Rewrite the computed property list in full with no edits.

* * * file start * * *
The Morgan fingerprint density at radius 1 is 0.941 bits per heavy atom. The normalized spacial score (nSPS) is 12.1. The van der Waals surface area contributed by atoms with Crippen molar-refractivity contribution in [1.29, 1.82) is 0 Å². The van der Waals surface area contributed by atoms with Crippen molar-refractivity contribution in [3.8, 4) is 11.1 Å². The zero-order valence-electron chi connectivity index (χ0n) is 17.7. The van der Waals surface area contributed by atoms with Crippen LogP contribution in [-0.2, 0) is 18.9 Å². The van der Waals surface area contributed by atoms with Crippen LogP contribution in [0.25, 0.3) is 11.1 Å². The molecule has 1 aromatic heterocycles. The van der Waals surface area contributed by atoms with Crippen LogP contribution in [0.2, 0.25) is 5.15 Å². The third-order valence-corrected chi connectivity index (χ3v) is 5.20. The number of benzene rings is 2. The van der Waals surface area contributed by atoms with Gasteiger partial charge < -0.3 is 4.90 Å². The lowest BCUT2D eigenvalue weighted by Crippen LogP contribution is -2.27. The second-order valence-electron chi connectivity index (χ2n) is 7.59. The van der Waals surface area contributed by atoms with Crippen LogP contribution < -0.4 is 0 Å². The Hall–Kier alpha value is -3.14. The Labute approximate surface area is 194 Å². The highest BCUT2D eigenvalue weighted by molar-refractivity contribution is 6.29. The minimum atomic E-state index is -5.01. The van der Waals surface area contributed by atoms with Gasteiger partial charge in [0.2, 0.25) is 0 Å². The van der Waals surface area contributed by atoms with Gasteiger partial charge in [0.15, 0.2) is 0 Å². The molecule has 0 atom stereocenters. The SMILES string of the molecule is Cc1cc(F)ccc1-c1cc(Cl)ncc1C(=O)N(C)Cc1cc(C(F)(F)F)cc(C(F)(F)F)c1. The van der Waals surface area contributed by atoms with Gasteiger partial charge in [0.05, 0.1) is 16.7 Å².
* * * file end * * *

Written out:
The Morgan fingerprint density at radius 1 is 0.941 bits per heavy atom. The normalized spacial score (nSPS) is 12.1. The van der Waals surface area contributed by atoms with Crippen molar-refractivity contribution in [1.29, 1.82) is 0 Å². The van der Waals surface area contributed by atoms with Crippen molar-refractivity contribution in [3.8, 4) is 11.1 Å². The zero-order valence-electron chi connectivity index (χ0n) is 17.7. The van der Waals surface area contributed by atoms with Crippen LogP contribution in [-0.2, 0) is 18.9 Å². The van der Waals surface area contributed by atoms with Crippen LogP contribution in [0.25, 0.3) is 11.1 Å². The molecule has 1 aromatic heterocycles. The van der Waals surface area contributed by atoms with Crippen LogP contribution in [0.2, 0.25) is 5.15 Å². The third-order valence-corrected chi connectivity index (χ3v) is 5.20. The number of benzene rings is 2. The van der Waals surface area contributed by atoms with Gasteiger partial charge < -0.3 is 4.90 Å². The lowest BCUT2D eigenvalue weighted by Crippen LogP contribution is -2.27. The second-order valence-electron chi connectivity index (χ2n) is 7.59. The van der Waals surface area contributed by atoms with Crippen LogP contribution < -0.4 is 0 Å². The Hall–Kier alpha value is -3.14. The Labute approximate surface area is 194 Å². The highest BCUT2D eigenvalue weighted by molar-refractivity contribution is 6.29. The minimum atomic E-state index is -5.01. The van der Waals surface area contributed by atoms with Gasteiger partial charge in [0.2, 0.25) is 0 Å². The van der Waals surface area contributed by atoms with Gasteiger partial charge in [0.15, 0.2) is 0 Å². The molecule has 0 atom stereocenters. The SMILES string of the molecule is Cc1cc(F)ccc1-c1cc(Cl)ncc1C(=O)N(C)Cc1cc(C(F)(F)F)cc(C(F)(F)F)c1. The van der Waals surface area contributed by atoms with Gasteiger partial charge in [0.05, 0.1) is 16.7 Å².